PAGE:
There’s bugs in your code. They could be causing repeated system crashes and costing millions ($) or just causing the odd visitor to shake their head and click away.
Know that at a fundamental level, there’s a vibration in you that is connected through something akin to string theory to every unfortunate software pattern, ill conceived coded concept, negligent gap in understanding or blatant typo in your code.
Work is force times acceleration. It’s your exertion in effort in relation to a change in the state of what was there. And I’m not talking about dinky low exponent changes. Acceleration is an x^2 concept, so it isn’t concerned with simply what’s there, or with how the world happens to be going along, but with how you change the way in which the world’s going along. (If you want to get really fancy pants you can exert change in the ways others work and operate at an x^3 level, but, having tried this, I can warn you not to take the choice lightly.)
Work is also bi-directional. If you apply work to something, it applies an equal and opposite amount of work on you. In other words, you change too. If you work in bugs all day long, the bugs will work into you.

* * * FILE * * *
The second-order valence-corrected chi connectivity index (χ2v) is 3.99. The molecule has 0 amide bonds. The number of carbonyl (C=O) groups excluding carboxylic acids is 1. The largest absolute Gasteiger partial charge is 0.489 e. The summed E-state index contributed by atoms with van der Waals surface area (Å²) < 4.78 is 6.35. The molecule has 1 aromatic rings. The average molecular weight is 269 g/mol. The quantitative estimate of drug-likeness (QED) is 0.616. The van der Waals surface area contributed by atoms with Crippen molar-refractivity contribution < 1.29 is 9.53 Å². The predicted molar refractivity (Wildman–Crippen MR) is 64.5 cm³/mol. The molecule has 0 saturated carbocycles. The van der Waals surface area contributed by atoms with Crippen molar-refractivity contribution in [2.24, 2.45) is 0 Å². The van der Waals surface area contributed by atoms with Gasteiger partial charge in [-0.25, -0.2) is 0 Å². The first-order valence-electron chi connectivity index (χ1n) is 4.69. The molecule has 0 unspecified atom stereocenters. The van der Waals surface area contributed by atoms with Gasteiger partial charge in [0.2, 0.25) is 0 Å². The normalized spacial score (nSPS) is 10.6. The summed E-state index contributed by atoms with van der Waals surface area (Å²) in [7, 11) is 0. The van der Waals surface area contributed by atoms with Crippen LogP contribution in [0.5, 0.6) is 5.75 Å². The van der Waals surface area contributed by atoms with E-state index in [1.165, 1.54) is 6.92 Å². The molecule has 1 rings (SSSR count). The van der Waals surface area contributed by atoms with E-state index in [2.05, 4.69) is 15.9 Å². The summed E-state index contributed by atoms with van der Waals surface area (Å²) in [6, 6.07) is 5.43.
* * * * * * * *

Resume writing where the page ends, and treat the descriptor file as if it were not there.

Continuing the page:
So what do you do?
It turns out there’s two things to do with time put toward debugging. You can either fold the past into the present or the future into the present. I recommend doing both to degrees that vary depending on your current predicament.
Debugging existing code is a sublime opportunity for you to come to know your own history. We are historical creatures, in that we have come to be who we are through exactly so many precise things that happened. There’s no way we can get any perspective on all or them or perfect perspective on any of them, but working to improve your past work is a huge step in that direction. Knowing who you were as clearly as you’re able and working to identify and change that legacy changes who you are now, hopefully advantageously.
Writing new code with a mind to the that have scuttled through your code and dreams is great stuff to do too. It’s easy here, though, not to debug yourself before you bequeath your bugs into your next project so watch out.
Anyway, I’m out.